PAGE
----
# easy

Document Sample

```					         An easy way to make money…?
BY BEN ALLMAN

1.   Introduction
2.   Basic cost
6.   The „big picture‟
7.   Conclusions

Introduction

Someone once asked me: “What‟s the easiest way to make money
on eBay?” to which I replied: “Make sure your not loosing money on
eBay”. A very simple idea and yet many people selling items on eBay
seem to have no idea of how to make sure that they are not doing so.

picture‟ surrounding selling items on eBay either by auctions or on a

The true cost of selling an item on eBay can be very hard to calculate
and is probably higher than you ever imagined.

Virtually everyone has sold something on eBay and made a loss on it.
Those who will succeed on eBay will realise this, and at least try to
make sure that it doesn‟t happen again. Many people will sell items at
a loss and fail to realise it.

Basic Cost

What is the basic cost of selling an item? I define the basic cost as
the cost of buying the item plus the cost of postage, easy enough. But
this is where a lot of people especially newcomers make the mistake
of thinking that their costs and overheads end.
You can tell this because the other day I was searching for something
or other and I came across an auction whereby a seller was selling
an item at 40p + 21p P&P. This is a loss making auction, and I will
use it as my example. A very simple formula is below:

Profit = Total Selling Price – Item Cost – Postage – Overheads

Everyone has to agree with that, so let‟s start with what we know

Profit = 62p – Item Cost – Postage – Overheads

OK, next we have to take into account the fact that he has to post the
item. The auction advertises the postage as 2nd class and we have no
reason to doubt it:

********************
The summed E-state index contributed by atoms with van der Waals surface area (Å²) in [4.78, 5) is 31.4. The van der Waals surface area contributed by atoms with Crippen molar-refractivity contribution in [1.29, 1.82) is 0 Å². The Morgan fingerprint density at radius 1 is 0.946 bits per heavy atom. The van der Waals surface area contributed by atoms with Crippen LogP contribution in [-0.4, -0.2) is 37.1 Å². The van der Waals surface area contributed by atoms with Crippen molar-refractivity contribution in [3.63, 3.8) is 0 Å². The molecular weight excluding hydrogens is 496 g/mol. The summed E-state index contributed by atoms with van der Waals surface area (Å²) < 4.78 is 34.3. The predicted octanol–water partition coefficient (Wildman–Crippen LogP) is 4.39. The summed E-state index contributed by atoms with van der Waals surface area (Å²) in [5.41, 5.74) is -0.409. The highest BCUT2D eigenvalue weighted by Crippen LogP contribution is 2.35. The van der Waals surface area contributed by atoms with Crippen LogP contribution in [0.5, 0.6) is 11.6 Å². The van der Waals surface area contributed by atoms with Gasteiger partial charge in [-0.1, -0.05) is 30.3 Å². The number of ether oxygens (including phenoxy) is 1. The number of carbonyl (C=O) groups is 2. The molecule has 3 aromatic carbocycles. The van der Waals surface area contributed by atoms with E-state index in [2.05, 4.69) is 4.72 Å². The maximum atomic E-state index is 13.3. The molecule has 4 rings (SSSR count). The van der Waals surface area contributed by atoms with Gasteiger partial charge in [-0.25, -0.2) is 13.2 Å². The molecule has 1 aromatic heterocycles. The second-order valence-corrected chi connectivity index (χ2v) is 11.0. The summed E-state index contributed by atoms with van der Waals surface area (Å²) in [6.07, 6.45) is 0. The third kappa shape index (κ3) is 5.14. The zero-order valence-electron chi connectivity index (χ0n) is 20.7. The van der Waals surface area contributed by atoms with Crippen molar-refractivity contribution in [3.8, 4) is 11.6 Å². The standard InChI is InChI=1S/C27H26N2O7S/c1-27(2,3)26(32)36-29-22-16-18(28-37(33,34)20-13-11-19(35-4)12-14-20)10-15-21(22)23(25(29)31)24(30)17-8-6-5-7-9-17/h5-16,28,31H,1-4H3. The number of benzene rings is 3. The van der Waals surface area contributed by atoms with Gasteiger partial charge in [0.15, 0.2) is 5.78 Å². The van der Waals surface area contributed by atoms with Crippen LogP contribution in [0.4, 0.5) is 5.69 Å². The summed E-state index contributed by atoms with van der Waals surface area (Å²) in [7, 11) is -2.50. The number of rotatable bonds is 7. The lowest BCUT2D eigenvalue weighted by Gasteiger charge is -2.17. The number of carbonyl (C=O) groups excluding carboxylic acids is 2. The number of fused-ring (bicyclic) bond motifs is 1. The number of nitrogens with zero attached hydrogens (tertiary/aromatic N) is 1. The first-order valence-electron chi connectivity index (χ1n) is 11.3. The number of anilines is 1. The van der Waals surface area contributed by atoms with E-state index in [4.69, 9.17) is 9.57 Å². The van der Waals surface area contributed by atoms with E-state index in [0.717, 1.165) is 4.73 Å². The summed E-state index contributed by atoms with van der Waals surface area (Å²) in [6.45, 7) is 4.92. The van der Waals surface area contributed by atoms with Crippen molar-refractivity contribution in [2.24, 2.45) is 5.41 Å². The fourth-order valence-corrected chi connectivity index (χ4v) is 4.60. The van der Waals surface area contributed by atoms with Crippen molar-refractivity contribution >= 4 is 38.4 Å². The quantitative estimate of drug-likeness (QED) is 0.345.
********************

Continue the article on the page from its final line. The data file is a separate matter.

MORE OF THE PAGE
Profit = 62p – Item Cost – 21p – Overheads
 Profit = 40p – Item Cost – Overheads

No great surprises so far, but now on to our next section:

„Operational‟.

This is where, on eBay, you gain on big businesses. They have to
pay for shops, a supply chain, electricity, accountants, shop rental
and so on. Most people are reading this will only have something in
the range of a cupboard or a garage in their house. But does this
mean that, for instance, your computer doesn‟t use electricity? Of
course not.

These are cost which relate more to the sale of an item and include
consumables, for instance an envelope, printer ink or a pen. For the
purpose of this article I am also going to include eBay & Paypal fees
in this category.

What are the eBay fees for our example listing? Well the item was
being listed singularly so the listing fee would have been 15p. The
final value fee would be 5.25% of the final price, this works out at 3p.
So eBays take is 18p, not too bad? But it doesn‟t end there Paypal is
an eBay company and if you pay using it the seller is charged to
receive the money. Paypal is offered on this auction so the seller will
have to foot 20p + 3.4% for each sale. This works out at another 22p
for eBay making a total fee of 40p.

Profit = 40p – Item Cost – 40p – Other overheads